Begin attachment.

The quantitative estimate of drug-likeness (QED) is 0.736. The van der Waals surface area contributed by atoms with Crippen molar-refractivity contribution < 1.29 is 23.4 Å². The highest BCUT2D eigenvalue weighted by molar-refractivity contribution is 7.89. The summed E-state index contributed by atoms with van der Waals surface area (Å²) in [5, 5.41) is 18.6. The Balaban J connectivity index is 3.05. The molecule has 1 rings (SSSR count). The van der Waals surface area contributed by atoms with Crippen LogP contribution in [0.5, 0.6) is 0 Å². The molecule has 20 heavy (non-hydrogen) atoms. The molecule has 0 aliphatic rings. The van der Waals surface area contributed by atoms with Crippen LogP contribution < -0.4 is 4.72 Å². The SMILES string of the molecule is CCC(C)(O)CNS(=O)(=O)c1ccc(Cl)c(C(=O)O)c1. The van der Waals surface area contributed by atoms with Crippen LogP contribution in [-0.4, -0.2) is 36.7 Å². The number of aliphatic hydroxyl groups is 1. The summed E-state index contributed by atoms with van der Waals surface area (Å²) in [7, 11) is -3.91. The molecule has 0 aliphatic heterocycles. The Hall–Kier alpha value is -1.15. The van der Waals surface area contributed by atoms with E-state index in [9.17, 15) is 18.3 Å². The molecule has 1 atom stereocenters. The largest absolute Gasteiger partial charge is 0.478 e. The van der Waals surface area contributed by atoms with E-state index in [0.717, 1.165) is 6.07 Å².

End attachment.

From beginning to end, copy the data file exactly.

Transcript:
The quantitative estimate of drug-likeness (QED) is 0.736. The van der Waals surface area contributed by atoms with Crippen molar-refractivity contribution < 1.29 is 23.4 Å². The highest BCUT2D eigenvalue weighted by molar-refractivity contribution is 7.89. The summed E-state index contributed by atoms with van der Waals surface area (Å²) in [5, 5.41) is 18.6. The Balaban J connectivity index is 3.05. The molecule has 1 rings (SSSR count). The van der Waals surface area contributed by atoms with Crippen LogP contribution in [0.5, 0.6) is 0 Å². The molecule has 20 heavy (non-hydrogen) atoms. The molecule has 0 aliphatic rings. The van der Waals surface area contributed by atoms with Crippen LogP contribution < -0.4 is 4.72 Å². The SMILES string of the molecule is CCC(C)(O)CNS(=O)(=O)c1ccc(Cl)c(C(=O)O)c1. The van der Waals surface area contributed by atoms with Crippen LogP contribution in [-0.4, -0.2) is 36.7 Å². The number of aliphatic hydroxyl groups is 1. The summed E-state index contributed by atoms with van der Waals surface area (Å²) in [7, 11) is -3.91. The molecule has 0 aliphatic heterocycles. The Hall–Kier alpha value is -1.15. The van der Waals surface area contributed by atoms with E-state index in [9.17, 15) is 18.3 Å². The molecule has 1 atom stereocenters. The largest absolute Gasteiger partial charge is 0.478 e. The van der Waals surface area contributed by atoms with E-state index in [0.717, 1.165) is 6.07 Å².